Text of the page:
Friday, March 26, 2010

Gravenhurst Rotary Bikes and YWCA Women In Business Sewing Machines

The sixth, and last month of my volunteer work here in Cambodia has been the busiest yet, with yet a couple of small projects to implement before I head back to Canada in 3 days!

On March 20th, 37 Rotary Club of Gravenhurst, Ontario, Canada (District 7010) bicycles, and 5 ‘A Mine Free World Foundation’ (AMFW) donor-sponsored bicycles were picked up from the wholesaler in Phnom Penh. That same afternoon, the 5 AMFW bicycles were distributed to 5 needy students living on the outskirts of Phnom Penh. These students lived considerable distances away from their homes, and these bikes will make their daily trip to school more quicker. It will also ensure their regular attendance.

That afternoon Khmer volunteer Un Vanthon and his family loaded and secured the 37 bikes that would head down to rural Takeo province the next morning. Also loaded on the truck were 2 sewing machines, tables and sewing supplies that were donated by the Muskoka YWCA Women in Business Group and Leslie Chamberlain. Their donation of $200 empowered two rural impoverished women! They now have their own self-sustainable home-based sewing and clothes repair businesses. Both these recipients had past sewing experience, but lacked a machine and supplies. Both recipients are also receiving free ‘brush-up’ sewing lessons from another qualified local seamstress. Thanks to local teacher, Ban Ven who will be monitoring this project for me while I am in Canada.

Also, loaded on the truck was a water pump and lengths of hose that were donated to the monks by my good volunteer friend Pauline Johns of Australia. Pauline has volunteered for almost all the bike distributions this past winter and has been an invaluable help.

Water is scarce in the dry season in the rural areas. Many people’s ponds are dried up for months, which means water for home and cattle are a one or two kilometer walk away. A water pump was a good solution for these elderly monks. They now can pump the water from the pond close to their pagoda. I found out that the reason that many of these ponds are dried up is because they have not been dug to the 3 meter required depth. Poor people in these villages just don’t have the money to have the equipment come in to dig them deeper.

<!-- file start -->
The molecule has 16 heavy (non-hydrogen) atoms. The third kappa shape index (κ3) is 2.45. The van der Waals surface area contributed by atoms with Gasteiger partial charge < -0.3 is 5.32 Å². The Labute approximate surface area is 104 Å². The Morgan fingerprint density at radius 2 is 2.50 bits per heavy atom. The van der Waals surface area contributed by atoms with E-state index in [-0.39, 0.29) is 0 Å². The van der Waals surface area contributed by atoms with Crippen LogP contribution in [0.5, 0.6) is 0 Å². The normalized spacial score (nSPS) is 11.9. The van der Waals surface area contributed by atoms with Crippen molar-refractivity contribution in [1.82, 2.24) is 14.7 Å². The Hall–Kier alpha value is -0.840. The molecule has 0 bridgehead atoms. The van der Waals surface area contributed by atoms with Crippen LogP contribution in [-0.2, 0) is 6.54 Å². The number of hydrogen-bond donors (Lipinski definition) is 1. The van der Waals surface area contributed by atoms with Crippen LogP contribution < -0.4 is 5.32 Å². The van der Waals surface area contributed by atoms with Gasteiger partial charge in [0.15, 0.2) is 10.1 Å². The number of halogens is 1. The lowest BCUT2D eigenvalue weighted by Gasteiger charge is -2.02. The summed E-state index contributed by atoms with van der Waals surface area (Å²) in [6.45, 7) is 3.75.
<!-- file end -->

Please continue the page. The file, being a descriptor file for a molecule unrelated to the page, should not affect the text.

5 am Sunday morning, the truck loaded with bikes, sewing machines, pumps and hose headed down to the village of Trapeang Ta Soam, about 25km west of Takeo city. Our minivan of volunteers left at 7am, arriving in Trapeang Ta Soam about 9am. When we arrived at the bicycle distribution site - Trapeang Thum primary school - all the bike recipients, parents, monks, area teachers, officials and monks were waiting for us! A loudspeaker and mike had been set-up and Pauline and I were ushered to a make-shift head table where we enjoyed a fresh coconut drink.

In Cambodia, most projects are received with such a ceremony. Permission from village and commune officials must be acquired before conducting or implementing a project. Doing this, also facilitates further projects that would be conducted in that same area. By having followed this protocol, that names of ’Rotary’ and ’A Mine Free World Foundation’ are welcomed help in this rural area.

The ceremony began with us kneeling in front of the local monks and receiving their blessings for us and our gifts. Cambodia is 95% Theravada Buddhist and Buddhism is an important part of their daily life.

Next came the speeches, by the local officials (pictured on right), by Un Vanthon, our ‘Rotary’ volunteer, translator and facilitator, and then by me.

This was followed by the bike distribution. Each student and bike were numbered, and one by one, the children were called to the head table, where their personal info was recorded onto the ‘Bike Application Form’ . then they signed the form, and proceeded to the bike distribution area, where they were photographed receiving their bike. Pauline, Vanthon and I have streamlined this mass bike distribution process down to a fine art. It couldn’t have gone smoother.

We were done about noon, and then had a quick lunch in the village before heading off to our next project for the day - delivering the two sewing machines.